The storyline of Cleveland's offseason remains unchanged—with a veteran starter (Derek Lowe) in hand, the Indians are most interested in adding a right-handed bat that can provide a little pop and play either left field or first base. I ran through some of this last Friday, and the situation has continued to evolve since then. According to Hoynes, Derek Lee is unswayed by Cleveland's plaintive courting and the Indians have turned their gaze elsewhere. Carlos Pena is still in the water, searching for the kind of chum he likes (multi-year and high dollar, it seems), but there's been no significant link between Pena and the Indians at any point. Pena and the Tribe is a situation of a few analysts cocking their heads and going, "Well, that could make sense", and, indeed, it does make some sense, but that doesn't mean it'll ever approach consummation (most relationships don't, after all).
So, where does all that overwrought prose leave the fearsome Tribesmen? Free agent wise, the player that the Indians have been most explicitly linked to in the last forty-eight hours is Josh Willingham, the corner outfielder who played in Oakland last season. Willingham's an intriguing bat—he's never OPS'd below 810 in a full season and he seems at least serviceable in left. However, this might end up a protracted process, because Willingham is Plan B for the Twins, contingent on what Michael Cuddyer ends up doing. Cuddyer is apparently mulling over an 3 year, $25M dollar offer from the Twins and if that's the approximate price for Willingham, I'm not sure the Indians ought to take the bait.
Frankly, I'm not really sure if Cuddyer is even the more desirable player for the Twins. Cuddyer's career triple slash is .272/.343/.451, while Willingham is .262/.361/.477. Nothing indicates that either player is going through any changes at this point in his career, and Willingham's generally been the slightly better hitter, although he's also played primarily in the NL. I think Cuddyer might have some kind of Sean Casey, mayor-status thing going in Minnesota—I'm not going to bother to look that up, though.
At any rate, these are the sorts of right-handed bats Indians fans are clamoring for and if the going rate is $8M per over three seasons or, gulp, higher, I'm not sure what I'd do if I were in Antonetti shoes. If you want to read tea leaves, perhaps Hoynsie knows something we don't and that's why he went asking after the mysterious "Casey", likely either Kotchman or Blake—I'm guessing Blake. I think you all know Mr. Blake's Cleveland career well, but it's important to note that Blake is in full-on decline at this point, posting his lowest total for both games played and OPS last season (or, at least his lowest since he established himself in the majors), notching marks of 63 and 713 in those respective categories. Blake could likely trot between first and left when asked, but no one should be particularly shocked if his career is already effectively complete. At any rate, we already knew Cleveland was kicking the tires on its former 3B/2B/1B/SS/OF.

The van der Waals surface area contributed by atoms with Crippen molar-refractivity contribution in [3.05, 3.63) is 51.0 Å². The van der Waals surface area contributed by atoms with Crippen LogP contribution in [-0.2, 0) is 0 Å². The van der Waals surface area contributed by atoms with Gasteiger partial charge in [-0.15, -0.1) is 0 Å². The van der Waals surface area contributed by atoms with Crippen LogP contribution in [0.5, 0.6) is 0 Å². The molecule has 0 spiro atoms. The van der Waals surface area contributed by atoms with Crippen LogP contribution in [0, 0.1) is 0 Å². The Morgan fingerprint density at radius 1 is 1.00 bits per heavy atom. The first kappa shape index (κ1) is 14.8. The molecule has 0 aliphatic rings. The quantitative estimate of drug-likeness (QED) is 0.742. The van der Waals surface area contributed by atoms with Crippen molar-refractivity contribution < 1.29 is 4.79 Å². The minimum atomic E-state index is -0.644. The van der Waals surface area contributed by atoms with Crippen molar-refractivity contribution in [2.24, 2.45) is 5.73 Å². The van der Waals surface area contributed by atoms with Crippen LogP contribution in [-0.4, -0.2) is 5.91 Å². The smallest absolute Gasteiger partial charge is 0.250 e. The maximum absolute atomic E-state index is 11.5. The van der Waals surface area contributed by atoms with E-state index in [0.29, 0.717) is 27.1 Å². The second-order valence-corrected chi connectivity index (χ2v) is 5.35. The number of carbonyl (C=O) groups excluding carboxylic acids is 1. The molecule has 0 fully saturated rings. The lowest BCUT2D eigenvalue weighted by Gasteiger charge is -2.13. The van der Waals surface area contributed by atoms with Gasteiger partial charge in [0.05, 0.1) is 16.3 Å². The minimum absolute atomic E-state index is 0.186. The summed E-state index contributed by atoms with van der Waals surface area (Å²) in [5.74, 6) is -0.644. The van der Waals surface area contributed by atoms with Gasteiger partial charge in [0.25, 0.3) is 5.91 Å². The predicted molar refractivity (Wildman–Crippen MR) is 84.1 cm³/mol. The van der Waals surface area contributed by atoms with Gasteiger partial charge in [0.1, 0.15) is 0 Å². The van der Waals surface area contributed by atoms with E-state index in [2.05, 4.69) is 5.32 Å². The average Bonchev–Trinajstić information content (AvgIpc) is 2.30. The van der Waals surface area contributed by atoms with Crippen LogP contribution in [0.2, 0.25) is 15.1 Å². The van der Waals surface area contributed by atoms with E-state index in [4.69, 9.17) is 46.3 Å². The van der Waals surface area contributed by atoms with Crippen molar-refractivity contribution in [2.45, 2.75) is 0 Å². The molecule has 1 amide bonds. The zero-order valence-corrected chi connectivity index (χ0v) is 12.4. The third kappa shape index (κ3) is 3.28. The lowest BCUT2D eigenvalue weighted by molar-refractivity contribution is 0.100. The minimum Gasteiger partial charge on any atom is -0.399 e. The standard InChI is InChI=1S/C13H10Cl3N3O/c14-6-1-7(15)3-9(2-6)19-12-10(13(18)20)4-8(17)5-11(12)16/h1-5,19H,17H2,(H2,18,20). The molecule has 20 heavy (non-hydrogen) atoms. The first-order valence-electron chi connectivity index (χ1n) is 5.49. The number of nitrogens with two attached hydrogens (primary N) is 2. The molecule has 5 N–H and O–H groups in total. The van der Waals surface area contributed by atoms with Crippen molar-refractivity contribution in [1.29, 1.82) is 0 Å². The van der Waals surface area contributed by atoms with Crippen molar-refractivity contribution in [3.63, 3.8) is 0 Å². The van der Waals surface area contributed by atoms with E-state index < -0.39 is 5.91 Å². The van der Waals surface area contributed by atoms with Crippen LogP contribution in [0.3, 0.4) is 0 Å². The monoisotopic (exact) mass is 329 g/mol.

Kotchman might also be in play, at least according to Heyman, but the interest there appears to be more of a casting of wide nets as opposed to a laser like focus on Kotchman and his particular skill set. So, that's the best summary report I can manage, and now I'll take a moment to beat my cockamamie Carlos Beltran drum. The market for Beltran may be "thin", and I hope the Indians are able to take advantage. Beltran could play some corner outfield for a year or two and then DH in the third year of a deal. He'd take over for Hafner, who will no longer be under contract at the conclusion of the 2012 season (it's almost over! it's almost over!).